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Dose it work? How?
It's thicker.

Only way to know for sure would be to measure an RTS and below model vs an RTL and above.

The MDX is baby sleeping quiet, it was the first Honda product to use it I believe. The RL I drove with it was also impressively quiet.

As someone who installs aftermarket car stereos in his vehicles I'm always trying to make the cabin as quiet as possible. The windshield and windows are the only things I can't do anything about, so this is a welcomed option for me.
 

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Dose it work? How?
For decades, windshields have been made by laminating two layers of glass together using a resin. The resin is ductile which helps hold the windshield together if it shatters. "Acoustic" windshields simply use a different formulation of resin in the middle. I immediately noticed that rain drops hitting the windshield sound different inside the cabin - they sound "lighter" and higher-pitched.

It's thicker.
Actually, the "acoustic" windshield is 0.2mm thinner than the "standard" windshield.

Acoustic Windshield
Special acoustic laminated glass is used for the first time on the Ridgeline RTL and above trims to help reduce noise entering the cabin. Tuned specifically to attenuate wind-noise frequencies, the windshield glass uses an outer layer of 2.0 mm safety glass, a 0.7 mm thick middle layer of acoustic polyvinyl butyral (PVB) and a 1.8 mm inner glass layer for a total thickness of 4.5 mm. This helps the Ridgeline place at the top of its class in wind-noise performance. The windshield also incorporates UV light-absorbing technology. The RT, RTS and Sport trims utilize 4.7 mm thick laminated glass with 2.0 mm outer and inner layers and a 0.7 mm regular PVB middle layer. - 2017 Honda Ridgeline Press Kit
 

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I agree with the others, my RTS is the quietest Honda I have owned, including my 2007 TL and 2013 Accord.

On my test drives I thought that the RTL-Ts were a bit quieter but I would attribute lower road noise (from the tires) instead of less wind noise. RTL-E/BE have more insulation on the floor which may knock out even more road noise.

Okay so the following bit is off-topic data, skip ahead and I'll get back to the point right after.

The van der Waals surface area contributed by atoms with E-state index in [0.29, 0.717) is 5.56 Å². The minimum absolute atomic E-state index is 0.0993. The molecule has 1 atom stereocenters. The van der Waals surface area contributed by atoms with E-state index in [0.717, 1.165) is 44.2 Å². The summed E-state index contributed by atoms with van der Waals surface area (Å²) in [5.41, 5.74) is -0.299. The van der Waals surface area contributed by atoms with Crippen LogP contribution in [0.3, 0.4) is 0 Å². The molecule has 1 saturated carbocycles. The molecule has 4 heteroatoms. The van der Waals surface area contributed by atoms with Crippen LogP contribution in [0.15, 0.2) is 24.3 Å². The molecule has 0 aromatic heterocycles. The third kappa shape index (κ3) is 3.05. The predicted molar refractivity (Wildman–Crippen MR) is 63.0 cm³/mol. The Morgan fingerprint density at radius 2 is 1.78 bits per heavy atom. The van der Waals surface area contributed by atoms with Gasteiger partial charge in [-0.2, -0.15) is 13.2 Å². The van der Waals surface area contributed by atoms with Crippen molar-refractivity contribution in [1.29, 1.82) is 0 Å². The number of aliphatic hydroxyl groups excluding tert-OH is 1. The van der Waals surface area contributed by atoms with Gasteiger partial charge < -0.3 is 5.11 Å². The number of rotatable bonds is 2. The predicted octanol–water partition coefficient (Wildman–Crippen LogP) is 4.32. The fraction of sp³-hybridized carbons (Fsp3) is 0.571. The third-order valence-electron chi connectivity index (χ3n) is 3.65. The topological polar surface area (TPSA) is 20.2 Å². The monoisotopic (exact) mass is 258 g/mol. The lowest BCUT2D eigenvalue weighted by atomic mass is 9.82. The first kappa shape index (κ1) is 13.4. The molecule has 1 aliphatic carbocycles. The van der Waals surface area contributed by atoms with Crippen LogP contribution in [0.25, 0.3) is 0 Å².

Of course acoustics are funny, more road noise may mask more wind noise or maybe the cloth interior soaks up some noise that the leather would not. Maybe the ANC is more effective with the more powerful stereo on the higher models.

As you go up in trim level there is more and more insulation added

From the press kit:

Noise, Vibration and Harshness (NVH) Countermeasures
The new Ridgeline has a refined, multiple-tier insulation package that takes noise, vibration and harshness (NVH) countermeasures to the next level, positioning it at the top of its competitive set.

All Ridgeline trims feature multiple strategically placed body sealants, while the RTL and above trims add internal foam front and rear door acoustic barriers, and the RTL-E and Black Edition add a high-density barrier layer beneath the floor carpeting for additional sound attenuation. Additional NVH enhancements on all models include acoustic separators applied to the lower front portion of the doorframe, upper inside and upper outside portions of the A-pillar, the lower portion of the B-pillar, the rear portion of the rear doorframe, and the upper portion of the C-pillar.

Triple door seals replace the double seals on the previous generation Ridgeline. Thicker, sound-insulating acoustic glass (see below) further aids overall cabin quietness. Engineers even took steps to stop noise from entering where the lower rear cabin wall and truck bed meet. Here, special exterior and interior bed panel insulators reduce incoming noise. Altogether, the improvements reduce uncontrolled body leak area by 75 percent compared to the previous generation Ridgeline. See Exterior section for more information.

Acoustic Windshield
Special acoustic laminated glass is used for the first time on the Ridgeline RTL and above trims to help reduce noise entering the cabin. Tuned specifically to attenuate wind-noise frequencies, the windshield glass uses an outer layer of 2.0 mm safety glass, a 0.7 mm thick middle layer of acoustic polyvinyl butyral (PVB) and a 1.8 mm inner glass layer for a total thickness of 4.5 mm. This helps the Ridgeline place at the top of its class in wind-noise performance. The windshield also incorporates UV light-absorbing technology. The RT, RTS and Sport trims utilize 4.7 mm thick laminated glass with 2.0 mm outer and inner layers and a 0.7 mm regular PVB middle layer.

Increased Window Thickness
Significantly thicker side window glass adds to the 2017 Ridgeline's gains in attenuating wind, road and mechanical noise before it reaches the cabin. The tempered glass front and rear side windows are 5mm thick, 1.5 mm or 43-percent thicker than on the previous Ridgeline. The new Ridgeline also has 4.0mm thick rear glass, which is 0.9 mm thicker than that of the previous model.
 

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Acoustic Windshield